“The EU’s inability to shield people from corporate greed has fueled widespread discontent in civil society. This fear and frustration are in turn fueling the rise of the far-right.”

Remarkably, Europe’s oil and gas multinationals and energy giants have always had considerable lobbying power in Brussels, and the EU institutions often proved quite willing to invite them to the table when it came to EU energy policy or priority investments. An analysis by Friends of the Earth Europe published in June 2022 showed that the von der Leyen Commission had met more than 500 times – more than once every other day – with the fossil fuel industry or with groups with fossil fuel membership in the first half of its 5 year mandate… and counting.

People over Polluters

The fossil fuels lobby is only one dramatic example. The increasing influence exerted by corporate lobbyists on the political agenda in Europe is resulting in a loss of democracy in EU decision-making and the postponement, weakening, or blockage of urgently needed progress on social and environmental reforms. The EU’s inability to shield people from corporate greed has fueled widespread discontent in civil society. This fear and frustration are in turn fueling the rise of the far-right. 

In the framework of the Fossil Free Politics Campaign, responding to undue fossil fuel company influence in EU decision-making, over 100,000 signed a petition to kick big polluters out of politics, and 100 civil society and trade unions raised concern last October. As a result of the petition, the first-ever public hearing into the fossil fuel industry’s responsibility for the energy crisis was held at the European Parliament ). One of the panelists during the hearing, Anna Gilmore, Professor of Public Health and Director of the Tobacco Control Research Group at the University of Bath, warned that the fossil fuel industry was using the same lobbying and PR tactics as the tobacco industry.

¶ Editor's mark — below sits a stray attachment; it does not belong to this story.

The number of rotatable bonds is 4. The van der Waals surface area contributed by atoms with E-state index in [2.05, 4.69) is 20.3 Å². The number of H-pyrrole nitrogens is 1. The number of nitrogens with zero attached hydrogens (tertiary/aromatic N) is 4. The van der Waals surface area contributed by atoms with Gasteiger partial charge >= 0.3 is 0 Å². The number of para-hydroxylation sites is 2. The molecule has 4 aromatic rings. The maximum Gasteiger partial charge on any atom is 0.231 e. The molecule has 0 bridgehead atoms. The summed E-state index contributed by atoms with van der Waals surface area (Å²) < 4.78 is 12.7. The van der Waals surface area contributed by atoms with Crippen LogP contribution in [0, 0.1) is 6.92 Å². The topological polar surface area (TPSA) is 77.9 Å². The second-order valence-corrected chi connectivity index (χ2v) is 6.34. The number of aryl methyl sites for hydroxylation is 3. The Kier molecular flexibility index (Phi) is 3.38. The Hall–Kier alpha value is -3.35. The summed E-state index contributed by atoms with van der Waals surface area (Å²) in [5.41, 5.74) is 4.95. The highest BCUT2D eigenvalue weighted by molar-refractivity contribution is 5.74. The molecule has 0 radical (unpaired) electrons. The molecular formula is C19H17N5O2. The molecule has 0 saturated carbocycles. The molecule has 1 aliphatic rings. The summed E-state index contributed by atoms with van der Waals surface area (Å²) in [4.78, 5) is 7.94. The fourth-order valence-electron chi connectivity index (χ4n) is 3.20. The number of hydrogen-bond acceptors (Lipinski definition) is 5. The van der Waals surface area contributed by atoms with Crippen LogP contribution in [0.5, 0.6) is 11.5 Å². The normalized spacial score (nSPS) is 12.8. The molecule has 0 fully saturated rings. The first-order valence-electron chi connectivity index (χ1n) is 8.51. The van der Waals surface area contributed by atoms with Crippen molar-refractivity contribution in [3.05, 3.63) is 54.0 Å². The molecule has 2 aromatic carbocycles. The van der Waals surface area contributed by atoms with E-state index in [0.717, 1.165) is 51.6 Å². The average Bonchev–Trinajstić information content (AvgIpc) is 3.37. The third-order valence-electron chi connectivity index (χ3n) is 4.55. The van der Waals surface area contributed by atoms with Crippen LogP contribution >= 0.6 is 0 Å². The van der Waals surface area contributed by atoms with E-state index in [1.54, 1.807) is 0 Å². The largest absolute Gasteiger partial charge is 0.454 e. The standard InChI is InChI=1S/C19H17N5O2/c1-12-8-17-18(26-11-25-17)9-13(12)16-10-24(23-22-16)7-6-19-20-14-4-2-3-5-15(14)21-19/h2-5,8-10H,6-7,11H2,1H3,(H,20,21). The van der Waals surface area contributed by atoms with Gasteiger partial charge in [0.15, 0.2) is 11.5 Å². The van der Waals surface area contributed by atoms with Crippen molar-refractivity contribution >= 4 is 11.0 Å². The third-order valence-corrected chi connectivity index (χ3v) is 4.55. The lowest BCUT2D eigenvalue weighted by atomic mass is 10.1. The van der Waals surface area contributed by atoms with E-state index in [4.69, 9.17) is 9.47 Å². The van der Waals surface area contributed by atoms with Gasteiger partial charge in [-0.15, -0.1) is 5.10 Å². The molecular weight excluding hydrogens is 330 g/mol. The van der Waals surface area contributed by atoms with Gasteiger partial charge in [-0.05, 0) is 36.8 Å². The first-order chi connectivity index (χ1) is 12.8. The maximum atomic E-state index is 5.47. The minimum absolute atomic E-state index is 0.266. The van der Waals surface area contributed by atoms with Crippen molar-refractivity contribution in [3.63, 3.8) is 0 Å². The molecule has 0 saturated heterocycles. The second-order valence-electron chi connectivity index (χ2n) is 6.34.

That’s why one of the main demands of  the Fossil Free Politics Campaign is to institute a firewall to restrict undue influence of the fossil fuel lobby over climate and energy policy-making (like the firewall imposed on the tobacco industry), keeping Commission advisory groups free from corporate control, and ensuring that EU decision-making centres on the voices of groups representing the public interest. 

Power to the People

For years, Friends of the Earth Europe and its allies have been drawing attention to the excessive influence of big corporations on EU policy-making, resulting in decisions which put profits ahead of people and the planet. Nowhere does this become more apparent than with the lobbying efforts of the fossil fuel industries at the European institutions. 

In times of multiple crises and disinformation and excessive lobbying forces, a strong climate and civil society movement is needed to expose these excesses, denounce conflicts of interests and hold politicians to account.  

Now, more than ever, we must advocate for social and environmental justice at the heart of the EU. Although it is a tough battle, the years of campaigning of civil society are also reaping successes , such as the recent decision of the EU to leave the Energy Charter Treaty (ECT).  

Corporate influence threatens European democracy, obstructing a swift and just green transition. Instead of aiding people in moving away from fossil fuels, corporate lobbying subsidises polluters and prioritises profits.  It’s time to reclaim people’s rights.

Kim Claes is corporate capture and Fossil Free Politics campaigner at Friends of the Earth Europe. The ‘Fossil Free Politics’ campaign was launched in 2019 by almost 200 civil society organisations, and is calling for formal limits to the power of fossil fuel lobbyists in Europe in the same way we have for the tobacco industry. Friends of the Earth Europe, in collaboration with Corporate Europe Observatory, Food and Water Europe and Greenpeace are coordinating this campaign. More info: